COVID-19 has affected many different work demographics in unprecedented ways, and farmers are no exception. As the virus continues to threaten lives and livelihoods of millions around the world, in South and Southeast Asia, added concerns about the long-term health of the sub-regions’ food systems are being raised. (See also last week’s post
about the impact on seafood supply chains.)
Some farmers in Central Luzon, located in the Philippines, claim that the fertilizers that they’ve received from the Department of Agriculture (DA) as a part of COVID-19 aid are overpriced
. Two farmers, William Laureta and Ernesto Agustin Domino, on June 10th, said that the DA stimulus program bought roughing 1.8 million bags of urea fertilizer for a total of P1.8 billion (2.22B USD)- around P1,000 (1,200 USD) per bag – however, the average retail price of the fertilizer was only P850 (1,000 USD) per bag, creating an overprice of P271.6 million (335.4M USD).
Laureta stated [in translation] “farmers could barely survive this crisis, and even the government is vitally scraping the bottom of the barrel now just to look for funds to help the most vulnerable sectors, including farms, and to keep the economy afloat.” Domingo added “these agriculture officials should be taken to task for knowingly entering into an anomalous and overpriced contract. They have betrayed us farmers who need all the help we can get and have defrauded the government of millions of pesos of crucial funds.” Both agree that the savings the DA could have garnered could be used to add to the government’s COVID-19 response, as President Rodrigo Duterte said that the country was running out of funds.
Malaysia is the world’s second-largest palm oil producer
, and relies on foreigners, drawn mainly from the neighboring Indonesia and South Asian countries, for roughly 70% of its plantation workforce. Recruitment has been stalled as a result of the stay-at-home orders, and this has caused the country’s plantation industry to be short 500,000 workers, according to the Malaysian government. “We have not received new workers in the last three months,” said Nageeb Wahab, chief executive of the Malaysian Palm Oil Association (MPOA), “many workers have repatriated and absconded during the lockdown. A lot of estates will be short of workers.”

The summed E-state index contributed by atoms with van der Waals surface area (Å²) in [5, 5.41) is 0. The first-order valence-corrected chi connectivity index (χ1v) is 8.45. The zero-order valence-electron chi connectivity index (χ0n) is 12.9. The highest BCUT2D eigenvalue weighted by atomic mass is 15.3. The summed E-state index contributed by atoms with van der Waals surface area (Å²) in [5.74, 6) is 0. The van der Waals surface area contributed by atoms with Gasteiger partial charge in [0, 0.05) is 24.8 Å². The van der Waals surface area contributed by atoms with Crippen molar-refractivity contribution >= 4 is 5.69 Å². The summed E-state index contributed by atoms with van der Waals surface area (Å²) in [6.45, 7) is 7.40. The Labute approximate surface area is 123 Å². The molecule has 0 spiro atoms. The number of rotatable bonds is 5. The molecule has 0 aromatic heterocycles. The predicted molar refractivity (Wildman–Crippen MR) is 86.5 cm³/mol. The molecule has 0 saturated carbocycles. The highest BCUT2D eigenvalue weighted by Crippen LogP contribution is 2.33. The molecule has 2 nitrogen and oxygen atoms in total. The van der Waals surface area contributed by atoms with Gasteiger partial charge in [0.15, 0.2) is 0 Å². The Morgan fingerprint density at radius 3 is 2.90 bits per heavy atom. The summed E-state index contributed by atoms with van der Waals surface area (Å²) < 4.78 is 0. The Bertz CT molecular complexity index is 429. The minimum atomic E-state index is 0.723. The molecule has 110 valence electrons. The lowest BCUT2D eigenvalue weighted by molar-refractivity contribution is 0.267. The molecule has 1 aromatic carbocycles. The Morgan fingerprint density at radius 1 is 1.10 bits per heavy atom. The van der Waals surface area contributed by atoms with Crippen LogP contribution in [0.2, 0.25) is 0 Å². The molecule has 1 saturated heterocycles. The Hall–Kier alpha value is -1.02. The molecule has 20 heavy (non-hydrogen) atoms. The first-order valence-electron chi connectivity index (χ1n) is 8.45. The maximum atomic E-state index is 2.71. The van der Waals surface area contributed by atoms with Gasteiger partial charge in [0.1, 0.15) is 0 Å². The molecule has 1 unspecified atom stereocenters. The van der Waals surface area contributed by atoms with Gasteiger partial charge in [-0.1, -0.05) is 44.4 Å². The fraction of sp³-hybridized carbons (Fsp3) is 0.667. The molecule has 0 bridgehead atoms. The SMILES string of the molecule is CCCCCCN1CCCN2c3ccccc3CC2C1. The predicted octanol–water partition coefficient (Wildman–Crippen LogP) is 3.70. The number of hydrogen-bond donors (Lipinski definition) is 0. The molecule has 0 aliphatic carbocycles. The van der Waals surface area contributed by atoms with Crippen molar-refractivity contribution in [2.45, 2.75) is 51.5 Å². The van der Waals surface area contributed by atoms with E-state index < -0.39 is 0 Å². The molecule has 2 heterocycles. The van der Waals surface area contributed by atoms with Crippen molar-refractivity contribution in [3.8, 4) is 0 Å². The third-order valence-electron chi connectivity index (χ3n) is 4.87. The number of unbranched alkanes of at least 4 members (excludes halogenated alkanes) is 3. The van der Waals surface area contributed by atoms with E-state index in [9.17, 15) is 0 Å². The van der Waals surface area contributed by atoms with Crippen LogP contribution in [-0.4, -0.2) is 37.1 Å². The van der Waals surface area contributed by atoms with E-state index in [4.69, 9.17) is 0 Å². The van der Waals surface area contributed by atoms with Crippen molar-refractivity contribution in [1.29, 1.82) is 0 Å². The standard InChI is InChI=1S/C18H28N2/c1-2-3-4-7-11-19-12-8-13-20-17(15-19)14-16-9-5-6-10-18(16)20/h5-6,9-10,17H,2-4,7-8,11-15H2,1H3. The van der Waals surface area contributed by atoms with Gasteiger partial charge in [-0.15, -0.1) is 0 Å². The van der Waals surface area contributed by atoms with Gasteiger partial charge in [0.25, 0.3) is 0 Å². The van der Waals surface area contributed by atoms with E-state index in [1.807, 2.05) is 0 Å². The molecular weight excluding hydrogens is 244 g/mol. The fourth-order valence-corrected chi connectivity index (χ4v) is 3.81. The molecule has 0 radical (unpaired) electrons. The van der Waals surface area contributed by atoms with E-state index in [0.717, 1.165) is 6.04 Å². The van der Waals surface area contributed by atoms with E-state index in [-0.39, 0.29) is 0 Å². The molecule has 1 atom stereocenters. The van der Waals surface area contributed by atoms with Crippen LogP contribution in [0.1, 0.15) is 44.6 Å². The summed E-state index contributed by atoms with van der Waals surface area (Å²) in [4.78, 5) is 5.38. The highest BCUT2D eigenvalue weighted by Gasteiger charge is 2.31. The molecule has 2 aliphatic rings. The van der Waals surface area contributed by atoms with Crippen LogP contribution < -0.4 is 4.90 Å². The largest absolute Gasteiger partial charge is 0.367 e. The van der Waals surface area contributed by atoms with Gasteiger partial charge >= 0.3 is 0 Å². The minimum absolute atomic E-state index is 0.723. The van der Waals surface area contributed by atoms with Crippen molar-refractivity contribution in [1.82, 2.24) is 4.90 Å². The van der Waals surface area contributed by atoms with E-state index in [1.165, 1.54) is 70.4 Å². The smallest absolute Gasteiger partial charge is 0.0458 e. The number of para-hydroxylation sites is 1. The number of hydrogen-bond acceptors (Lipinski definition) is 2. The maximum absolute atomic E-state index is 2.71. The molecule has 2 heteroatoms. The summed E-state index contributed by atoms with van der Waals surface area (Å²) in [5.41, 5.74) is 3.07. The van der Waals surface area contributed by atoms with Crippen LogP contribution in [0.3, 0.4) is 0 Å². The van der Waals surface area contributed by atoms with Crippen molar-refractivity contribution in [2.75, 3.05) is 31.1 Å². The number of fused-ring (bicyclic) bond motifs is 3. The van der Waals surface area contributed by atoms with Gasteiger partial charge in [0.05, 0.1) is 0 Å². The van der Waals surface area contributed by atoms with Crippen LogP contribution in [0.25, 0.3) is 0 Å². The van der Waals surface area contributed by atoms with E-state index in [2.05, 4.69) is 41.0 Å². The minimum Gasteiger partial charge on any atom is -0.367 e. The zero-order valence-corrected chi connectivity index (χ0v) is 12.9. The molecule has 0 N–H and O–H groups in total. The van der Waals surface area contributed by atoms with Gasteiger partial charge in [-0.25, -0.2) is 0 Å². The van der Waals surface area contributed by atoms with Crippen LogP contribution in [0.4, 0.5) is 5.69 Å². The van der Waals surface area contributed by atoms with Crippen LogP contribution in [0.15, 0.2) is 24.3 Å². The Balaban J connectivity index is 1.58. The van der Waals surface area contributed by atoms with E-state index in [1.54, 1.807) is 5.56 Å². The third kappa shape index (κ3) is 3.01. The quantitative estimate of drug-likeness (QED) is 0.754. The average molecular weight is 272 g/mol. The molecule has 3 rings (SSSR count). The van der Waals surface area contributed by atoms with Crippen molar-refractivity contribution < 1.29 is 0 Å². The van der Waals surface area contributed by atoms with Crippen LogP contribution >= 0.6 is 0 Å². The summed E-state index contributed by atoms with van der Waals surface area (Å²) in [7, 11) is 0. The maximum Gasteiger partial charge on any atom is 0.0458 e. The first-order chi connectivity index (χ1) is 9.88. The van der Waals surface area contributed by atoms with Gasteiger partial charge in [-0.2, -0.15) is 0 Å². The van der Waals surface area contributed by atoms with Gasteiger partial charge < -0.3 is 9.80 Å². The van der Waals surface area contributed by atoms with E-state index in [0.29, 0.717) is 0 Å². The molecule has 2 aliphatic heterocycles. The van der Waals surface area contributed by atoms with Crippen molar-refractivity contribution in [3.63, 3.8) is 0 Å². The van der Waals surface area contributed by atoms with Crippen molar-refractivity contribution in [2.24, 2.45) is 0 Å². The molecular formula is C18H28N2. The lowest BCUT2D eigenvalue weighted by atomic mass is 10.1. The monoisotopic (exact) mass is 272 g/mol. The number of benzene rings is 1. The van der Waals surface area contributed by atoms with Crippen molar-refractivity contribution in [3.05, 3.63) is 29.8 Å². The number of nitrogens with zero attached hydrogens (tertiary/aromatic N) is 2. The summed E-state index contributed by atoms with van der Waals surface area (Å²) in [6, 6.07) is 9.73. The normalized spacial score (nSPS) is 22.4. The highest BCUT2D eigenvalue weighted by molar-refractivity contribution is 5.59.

Plantation and Commodities Minister Mohd Khairuddin Atman Razali has urged the companies to hire more local workers. “If we talk about the introduction of new foreign workers in the sector, it will not happen in the near future because we have restricted their entry until further notice. The current batch of foreign workers are those who have a work permit[…] when their permit ends, they will be sent back to their respective countries. This is an opportunity for us to replace them with locals.”
India is home to 120 million smallholder farmers who contribute over 40% of the country’s grain production, and over 50% of its fruits, vegetables, oilseeds and other crops. While each year, India’s farmers
face challenges like low rainfall, price volatility, and debt, the pandemic is adding new risks and challenges, as the nationwide lockdown came during the harvest season. This has created shortages of both labor and equipment, as migrant workers are unable to move to rural areas as they usually would, and the harvesting equipment that smallholder farmers need is unavailable for renting.
Farmers have been unable to harvest their bumper crops (cereal and oilseed) this season, while in some places the crops have been delayed or completely abandoned. Though India’s feedback had the minimum operational buffer in stock three times over, supply and access is the critical issue. Long supply chains are heavily affected as transport is restricted and some drivers abandoned trucks full of produce in the middle of interstate highways. Markets ran short on supplies as a result.
Read more on WBCSD’s article on the “Impact of COVID-19 on smallholder farmers” found here:
Author: Camryn Thomas